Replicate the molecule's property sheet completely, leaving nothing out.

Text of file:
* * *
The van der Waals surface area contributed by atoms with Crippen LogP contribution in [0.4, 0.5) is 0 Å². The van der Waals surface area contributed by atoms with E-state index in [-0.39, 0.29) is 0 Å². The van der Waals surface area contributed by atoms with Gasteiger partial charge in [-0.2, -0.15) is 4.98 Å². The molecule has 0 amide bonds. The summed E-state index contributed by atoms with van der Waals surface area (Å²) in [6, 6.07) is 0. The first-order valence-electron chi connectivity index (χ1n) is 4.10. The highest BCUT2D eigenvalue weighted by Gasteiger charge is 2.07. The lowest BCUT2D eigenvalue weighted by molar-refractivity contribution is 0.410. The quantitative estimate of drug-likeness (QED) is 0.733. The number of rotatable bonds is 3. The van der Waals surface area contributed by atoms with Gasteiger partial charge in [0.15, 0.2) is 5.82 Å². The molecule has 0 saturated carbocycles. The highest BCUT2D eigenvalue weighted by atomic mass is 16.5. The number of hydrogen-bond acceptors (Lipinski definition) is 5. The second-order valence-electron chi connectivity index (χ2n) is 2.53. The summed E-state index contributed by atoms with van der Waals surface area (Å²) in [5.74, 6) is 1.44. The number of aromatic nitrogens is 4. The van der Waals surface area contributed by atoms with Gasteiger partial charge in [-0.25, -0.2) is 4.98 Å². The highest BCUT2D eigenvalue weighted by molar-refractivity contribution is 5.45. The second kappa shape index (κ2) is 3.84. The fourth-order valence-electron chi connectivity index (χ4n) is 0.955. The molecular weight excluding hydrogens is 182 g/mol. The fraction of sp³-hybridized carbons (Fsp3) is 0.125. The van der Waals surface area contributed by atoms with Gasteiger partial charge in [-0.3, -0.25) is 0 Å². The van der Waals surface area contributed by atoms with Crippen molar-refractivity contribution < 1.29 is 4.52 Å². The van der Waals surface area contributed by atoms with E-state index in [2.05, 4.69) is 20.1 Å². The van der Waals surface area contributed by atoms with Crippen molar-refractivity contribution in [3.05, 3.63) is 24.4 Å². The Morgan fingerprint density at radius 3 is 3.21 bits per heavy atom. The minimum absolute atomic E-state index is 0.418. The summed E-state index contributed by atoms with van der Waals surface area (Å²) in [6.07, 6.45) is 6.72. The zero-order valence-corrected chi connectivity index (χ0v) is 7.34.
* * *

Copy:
The van der Waals surface area contributed by atoms with Crippen LogP contribution in [0.4, 0.5) is 0 Å². The van der Waals surface area contributed by atoms with E-state index in [-0.39, 0.29) is 0 Å². The van der Waals surface area contributed by atoms with Gasteiger partial charge in [-0.2, -0.15) is 4.98 Å². The molecule has 0 amide bonds. The summed E-state index contributed by atoms with van der Waals surface area (Å²) in [6, 6.07) is 0. The first-order valence-electron chi connectivity index (χ1n) is 4.10. The highest BCUT2D eigenvalue weighted by Gasteiger charge is 2.07. The lowest BCUT2D eigenvalue weighted by molar-refractivity contribution is 0.410. The quantitative estimate of drug-likeness (QED) is 0.733. The number of rotatable bonds is 3. The van der Waals surface area contributed by atoms with Gasteiger partial charge in [0.15, 0.2) is 5.82 Å². The molecule has 0 saturated carbocycles. The highest BCUT2D eigenvalue weighted by atomic mass is 16.5. The number of hydrogen-bond acceptors (Lipinski definition) is 5. The second-order valence-electron chi connectivity index (χ2n) is 2.53. The summed E-state index contributed by atoms with van der Waals surface area (Å²) in [5.74, 6) is 1.44. The number of aromatic nitrogens is 4. The van der Waals surface area contributed by atoms with Gasteiger partial charge in [-0.25, -0.2) is 4.98 Å². The highest BCUT2D eigenvalue weighted by molar-refractivity contribution is 5.45. The second kappa shape index (κ2) is 3.84. The fourth-order valence-electron chi connectivity index (χ4n) is 0.955. The molecular weight excluding hydrogens is 182 g/mol. The fraction of sp³-hybridized carbons (Fsp3) is 0.125. The van der Waals surface area contributed by atoms with Gasteiger partial charge in [-0.3, -0.25) is 0 Å². The van der Waals surface area contributed by atoms with Crippen molar-refractivity contribution < 1.29 is 4.52 Å². The van der Waals surface area contributed by atoms with E-state index in [2.05, 4.69) is 20.1 Å². The van der Waals surface area contributed by atoms with Crippen molar-refractivity contribution in [3.05, 3.63) is 24.4 Å². The Morgan fingerprint density at radius 3 is 3.21 bits per heavy atom. The minimum absolute atomic E-state index is 0.418. The summed E-state index contributed by atoms with van der Waals surface area (Å²) in [6.07, 6.45) is 6.72. The zero-order valence-corrected chi connectivity index (χ0v) is 7.34.